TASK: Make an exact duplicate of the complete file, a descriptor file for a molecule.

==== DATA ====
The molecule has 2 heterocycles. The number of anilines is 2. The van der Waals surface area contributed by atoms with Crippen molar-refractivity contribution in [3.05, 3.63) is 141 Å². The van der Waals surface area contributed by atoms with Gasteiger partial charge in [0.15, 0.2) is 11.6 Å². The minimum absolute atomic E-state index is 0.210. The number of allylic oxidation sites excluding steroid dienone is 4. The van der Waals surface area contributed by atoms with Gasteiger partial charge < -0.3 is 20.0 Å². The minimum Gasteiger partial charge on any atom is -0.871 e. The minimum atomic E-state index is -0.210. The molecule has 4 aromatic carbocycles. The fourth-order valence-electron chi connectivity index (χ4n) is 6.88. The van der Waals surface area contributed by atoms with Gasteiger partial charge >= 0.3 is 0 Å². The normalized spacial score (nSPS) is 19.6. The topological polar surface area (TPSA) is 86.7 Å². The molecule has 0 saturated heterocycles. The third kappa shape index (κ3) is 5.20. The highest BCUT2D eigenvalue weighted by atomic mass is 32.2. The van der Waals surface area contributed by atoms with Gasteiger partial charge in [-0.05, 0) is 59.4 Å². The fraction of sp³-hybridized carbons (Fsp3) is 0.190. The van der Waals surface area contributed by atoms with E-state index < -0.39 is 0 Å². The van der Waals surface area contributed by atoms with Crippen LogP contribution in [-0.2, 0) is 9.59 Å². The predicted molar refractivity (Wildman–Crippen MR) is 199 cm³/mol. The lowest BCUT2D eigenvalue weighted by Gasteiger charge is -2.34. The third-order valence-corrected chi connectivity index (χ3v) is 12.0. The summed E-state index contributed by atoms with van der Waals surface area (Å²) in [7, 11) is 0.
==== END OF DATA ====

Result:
The molecule has 2 heterocycles. The number of anilines is 2. The van der Waals surface area contributed by atoms with Crippen molar-refractivity contribution in [3.05, 3.63) is 141 Å². The van der Waals surface area contributed by atoms with Gasteiger partial charge in [0.15, 0.2) is 11.6 Å². The minimum absolute atomic E-state index is 0.210. The number of allylic oxidation sites excluding steroid dienone is 4. The van der Waals surface area contributed by atoms with Gasteiger partial charge < -0.3 is 20.0 Å². The minimum Gasteiger partial charge on any atom is -0.871 e. The minimum atomic E-state index is -0.210. The molecule has 4 aromatic carbocycles. The fourth-order valence-electron chi connectivity index (χ4n) is 6.88. The van der Waals surface area contributed by atoms with Gasteiger partial charge >= 0.3 is 0 Å². The normalized spacial score (nSPS) is 19.6. The topological polar surface area (TPSA) is 86.7 Å². The molecule has 0 saturated heterocycles. The third kappa shape index (κ3) is 5.20. The highest BCUT2D eigenvalue weighted by atomic mass is 32.2. The van der Waals surface area contributed by atoms with Gasteiger partial charge in [-0.05, 0) is 59.4 Å². The fraction of sp³-hybridized carbons (Fsp3) is 0.190. The van der Waals surface area contributed by atoms with E-state index < -0.39 is 0 Å². The van der Waals surface area contributed by atoms with Crippen LogP contribution in [-0.2, 0) is 9.59 Å². The predicted molar refractivity (Wildman–Crippen MR) is 199 cm³/mol. The lowest BCUT2D eigenvalue weighted by Gasteiger charge is -2.34. The third-order valence-corrected chi connectivity index (χ3v) is 12.0. The summed E-state index contributed by atoms with van der Waals surface area (Å²) in [7, 11) is 0.